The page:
Will only take a few more shots from the great gun and that
They will not hold for one more day.
When the sun crests the horizon, he orders it loaded.
He orders it to be fired again.
He knows that on this morning, he will end an empire,
And found another whose songs will be sung for centuries.
Inside the city, the soldiers are awake. All of their family and friends are dead.
They lie in the street. There is no time to bury them.
They have seen them cut or torn apart by the
Missiles of the enemy.
Their fear is cut mercifully by wine, passed from the mouth of man to man.
A Celtic poet would say in times long future,
The breath of god is but one breath, and it is passed from person to person,
For all of time.
But tonight, and this morning, at the final fall of Rome, it is passed by flask,
From one man to the next.
The gun is fired. The Sultan saw the sun and now he knows that the end of his enemies and of the Enemies of his people is near.
The walls that have stood for one thousand years,
Now they have a hole.
It is five-thirty in the morning, and he orders his men to fill the hole.
They spill in.
The Romans, their final dawn come at last, see the Muslims spill into their city,
The Muslims are beautiful and regal in their crimson-green and leather.
It is like a dream,
The land walls turned to stones scattered upon the ground.
Today, there is only one God.
His name is War, and his prophet is called Death.
The last emperor of Rome, Constantine,
The eleventh Palaiologos,
Is an exhausted forty-eight year old man.
When he took the purple and sat the throne,
He expected administrative duties.
But on this morning, he knows, the empire is dead.
The beautiful empire, that has stood so long,
Through the boldness of Augustus,
The brutality of Pertinax,
The perversity of Nero,
And the wisdom of Aurelius.
The eleventh Palaiologos knows that it has fallen to him
To decide how the Roman Empire dies.
He sees from a distance the Muslims come, clambering over rocks.
The nightmare vision of emperors long dead,
Who would have instead gone to their bed and awaited
The cold blade on their jugular while they
Curled under silk sheets.
But this Constantine, the eleventh Palaiologos,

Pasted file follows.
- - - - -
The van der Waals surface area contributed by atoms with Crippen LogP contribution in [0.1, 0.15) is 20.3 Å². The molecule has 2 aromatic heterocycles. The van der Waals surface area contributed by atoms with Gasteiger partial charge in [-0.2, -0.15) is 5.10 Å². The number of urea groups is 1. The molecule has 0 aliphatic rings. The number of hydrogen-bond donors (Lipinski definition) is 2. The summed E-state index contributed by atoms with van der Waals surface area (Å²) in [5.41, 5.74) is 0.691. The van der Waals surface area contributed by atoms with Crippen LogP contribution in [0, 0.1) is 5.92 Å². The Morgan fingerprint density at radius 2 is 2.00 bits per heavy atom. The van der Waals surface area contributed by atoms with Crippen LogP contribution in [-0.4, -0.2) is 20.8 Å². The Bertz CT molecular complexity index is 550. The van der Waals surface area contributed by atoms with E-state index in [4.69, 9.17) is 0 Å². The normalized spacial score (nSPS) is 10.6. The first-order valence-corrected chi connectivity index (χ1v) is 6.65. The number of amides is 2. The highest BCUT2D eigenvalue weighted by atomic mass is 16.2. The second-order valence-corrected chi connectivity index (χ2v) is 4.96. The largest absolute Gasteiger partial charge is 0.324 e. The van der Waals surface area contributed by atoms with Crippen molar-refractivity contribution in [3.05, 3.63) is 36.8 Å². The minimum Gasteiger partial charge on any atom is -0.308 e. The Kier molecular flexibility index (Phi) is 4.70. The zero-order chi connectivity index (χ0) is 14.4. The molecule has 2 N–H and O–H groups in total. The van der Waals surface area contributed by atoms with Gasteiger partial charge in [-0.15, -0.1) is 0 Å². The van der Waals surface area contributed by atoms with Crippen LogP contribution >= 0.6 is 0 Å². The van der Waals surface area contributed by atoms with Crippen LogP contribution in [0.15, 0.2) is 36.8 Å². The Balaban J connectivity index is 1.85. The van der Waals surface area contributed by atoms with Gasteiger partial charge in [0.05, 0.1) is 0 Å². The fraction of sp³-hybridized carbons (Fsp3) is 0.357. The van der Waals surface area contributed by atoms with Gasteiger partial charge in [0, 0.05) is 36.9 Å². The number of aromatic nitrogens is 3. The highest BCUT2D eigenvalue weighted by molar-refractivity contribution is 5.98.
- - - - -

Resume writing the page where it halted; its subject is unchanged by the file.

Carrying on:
He laces his boots.
He takes his sword,
And he sees his men about him passing the breath of god from man to man
And he knows that it is only one breath, one flask, passed from man to man
In eternal communion
From the beginning of time.
The wall is finally down. Not even the land walls stand forever.
The Sultan’s men gather themselves in the street,
Adjusting shoulder straps, fastening gauntlets, focusing eyes,
The city they have longed for is within their grasp.
They are inside her.
The Romans stand in bafflement,
The nightmare they have seen unfolding for decades
Now stands before them in flesh and blood.
The mist of the morning
Only partially obscures their vision of
The Muslims as they take their first steps
On the streets of the new city.
The Romans stand in awe,
Not realizing until now
Their ancient enemy
Has always been.
At this moment, Constantine
Finishes lacing his boots,
And his hand grasps his sword.
He is forty-eight years old,
And nothing he has ever done
Will equal what he is about to do.
The wolfmother, Romulus, Remus, Numa,
Scipio, the Grachii,
Pompey and Antony,
Cicero, Cleopatra, and Cato,
Caesars Julius and Augustus,
Crixus, Gannicus, and Spartacus,
All of the souls who ever found their own
Soul’s web knit with the web of the
Soul of Rome,
And even Thales and Achilles, unlikely bedmates whose shades found companionship
In death, out on the waves,
They all stir from their rest to observe
In holy honor,
The end of the great empire.
The breath of god is dropped from the hand of the last man,
Transformed from breath to blood –
The blood of Christ, made so when the wine hits the dirt of the street
Of Holy Constantinople, and it
Gleams crimson in the light of the Byzantine sunrise.
His men focus on him,
They feel his courage,
The kind that only comes as a partner to Death.
The holy light of all Byzantium past and future engulfs him and he begins to run.
His men pause, but follow. They are few,
And the enemy is many;
And into the embrace of the Muslims,
They baptize themselves.
Rome ends at the moment that the sword of the eleventh Palaiologos
Strikes the breastplate of the foremost enemy.
What happens to bodies, the carnage, is banal.
What lives forever is the spirit, the memory,
The way that we remember them,
Who fought and struggled and bled,
And it belongs to the poets of ancient futures to ensure
That their profound striving
Is remembered for the brief moments that this universe continues.
The purple is marred in the dirt, bodies destroyed.
The chance of victory passed several days before.
The only choice remaining was how to die,
Gloriously, or in terror.
As the eleventh Palaiologos chooses glory, Mehmet enters the church of the Holy Wisdom,
And there the beautiful sultan transforms it, for a time,
And the holy wisdom changes forms again, having done so countless times before and
Knowing that she will do so again for endless iterations.
She will exist across universes,
And she will render the concept of eternity meaningless.